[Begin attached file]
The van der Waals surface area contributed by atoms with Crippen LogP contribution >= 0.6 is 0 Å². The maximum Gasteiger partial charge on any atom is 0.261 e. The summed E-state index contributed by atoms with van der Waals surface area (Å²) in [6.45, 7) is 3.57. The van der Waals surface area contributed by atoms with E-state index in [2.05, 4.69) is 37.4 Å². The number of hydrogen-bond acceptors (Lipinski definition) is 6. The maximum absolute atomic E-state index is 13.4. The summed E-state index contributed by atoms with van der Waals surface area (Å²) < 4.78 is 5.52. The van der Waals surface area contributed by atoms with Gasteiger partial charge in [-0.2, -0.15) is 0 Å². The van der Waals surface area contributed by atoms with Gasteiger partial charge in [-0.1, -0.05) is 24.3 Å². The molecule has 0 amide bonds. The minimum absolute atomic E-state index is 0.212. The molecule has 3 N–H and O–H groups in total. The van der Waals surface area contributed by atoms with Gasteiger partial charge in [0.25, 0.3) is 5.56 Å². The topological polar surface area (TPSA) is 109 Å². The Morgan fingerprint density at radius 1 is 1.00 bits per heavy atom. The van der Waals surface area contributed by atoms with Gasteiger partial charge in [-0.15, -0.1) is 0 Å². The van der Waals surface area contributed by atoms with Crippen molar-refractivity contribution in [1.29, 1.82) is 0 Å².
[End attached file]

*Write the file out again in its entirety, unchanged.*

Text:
The van der Waals surface area contributed by atoms with Crippen LogP contribution >= 0.6 is 0 Å². The maximum Gasteiger partial charge on any atom is 0.261 e. The summed E-state index contributed by atoms with van der Waals surface area (Å²) in [6.45, 7) is 3.57. The van der Waals surface area contributed by atoms with E-state index in [2.05, 4.69) is 37.4 Å². The number of hydrogen-bond acceptors (Lipinski definition) is 6. The maximum absolute atomic E-state index is 13.4. The summed E-state index contributed by atoms with van der Waals surface area (Å²) < 4.78 is 5.52. The van der Waals surface area contributed by atoms with Gasteiger partial charge in [-0.2, -0.15) is 0 Å². The van der Waals surface area contributed by atoms with Gasteiger partial charge in [-0.1, -0.05) is 24.3 Å². The molecule has 0 amide bonds. The minimum absolute atomic E-state index is 0.212. The molecule has 3 N–H and O–H groups in total. The van der Waals surface area contributed by atoms with Gasteiger partial charge in [0.25, 0.3) is 5.56 Å². The topological polar surface area (TPSA) is 109 Å². The Morgan fingerprint density at radius 1 is 1.00 bits per heavy atom. The van der Waals surface area contributed by atoms with Gasteiger partial charge in [-0.15, -0.1) is 0 Å². The van der Waals surface area contributed by atoms with Crippen molar-refractivity contribution in [1.29, 1.82) is 0 Å².